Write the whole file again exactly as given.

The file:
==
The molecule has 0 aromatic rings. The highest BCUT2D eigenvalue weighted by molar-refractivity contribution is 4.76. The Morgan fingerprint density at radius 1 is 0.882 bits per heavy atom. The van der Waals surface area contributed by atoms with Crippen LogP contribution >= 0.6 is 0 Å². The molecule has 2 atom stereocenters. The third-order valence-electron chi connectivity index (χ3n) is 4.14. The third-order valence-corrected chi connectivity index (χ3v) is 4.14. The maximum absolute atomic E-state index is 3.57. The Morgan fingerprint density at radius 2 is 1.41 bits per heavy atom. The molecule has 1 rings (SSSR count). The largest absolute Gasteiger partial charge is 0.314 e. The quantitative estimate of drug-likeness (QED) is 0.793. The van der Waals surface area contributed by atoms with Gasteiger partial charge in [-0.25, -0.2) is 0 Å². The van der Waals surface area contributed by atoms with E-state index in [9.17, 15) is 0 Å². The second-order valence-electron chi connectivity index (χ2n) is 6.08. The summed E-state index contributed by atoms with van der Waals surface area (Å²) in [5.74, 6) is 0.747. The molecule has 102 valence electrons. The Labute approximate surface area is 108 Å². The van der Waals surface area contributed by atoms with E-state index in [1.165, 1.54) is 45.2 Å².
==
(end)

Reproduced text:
The molecule has 0 aromatic rings. The highest BCUT2D eigenvalue weighted by molar-refractivity contribution is 4.76. The Morgan fingerprint density at radius 1 is 0.882 bits per heavy atom. The van der Waals surface area contributed by atoms with Crippen LogP contribution >= 0.6 is 0 Å². The molecule has 2 atom stereocenters. The third-order valence-electron chi connectivity index (χ3n) is 4.14. The third-order valence-corrected chi connectivity index (χ3v) is 4.14. The maximum absolute atomic E-state index is 3.57. The Morgan fingerprint density at radius 2 is 1.41 bits per heavy atom. The molecule has 1 rings (SSSR count). The largest absolute Gasteiger partial charge is 0.314 e. The quantitative estimate of drug-likeness (QED) is 0.793. The van der Waals surface area contributed by atoms with Gasteiger partial charge in [-0.25, -0.2) is 0 Å². The van der Waals surface area contributed by atoms with E-state index in [9.17, 15) is 0 Å². The second-order valence-electron chi connectivity index (χ2n) is 6.08. The summed E-state index contributed by atoms with van der Waals surface area (Å²) in [5.74, 6) is 0.747. The molecule has 102 valence electrons. The Labute approximate surface area is 108 Å². The van der Waals surface area contributed by atoms with E-state index in [1.165, 1.54) is 45.2 Å².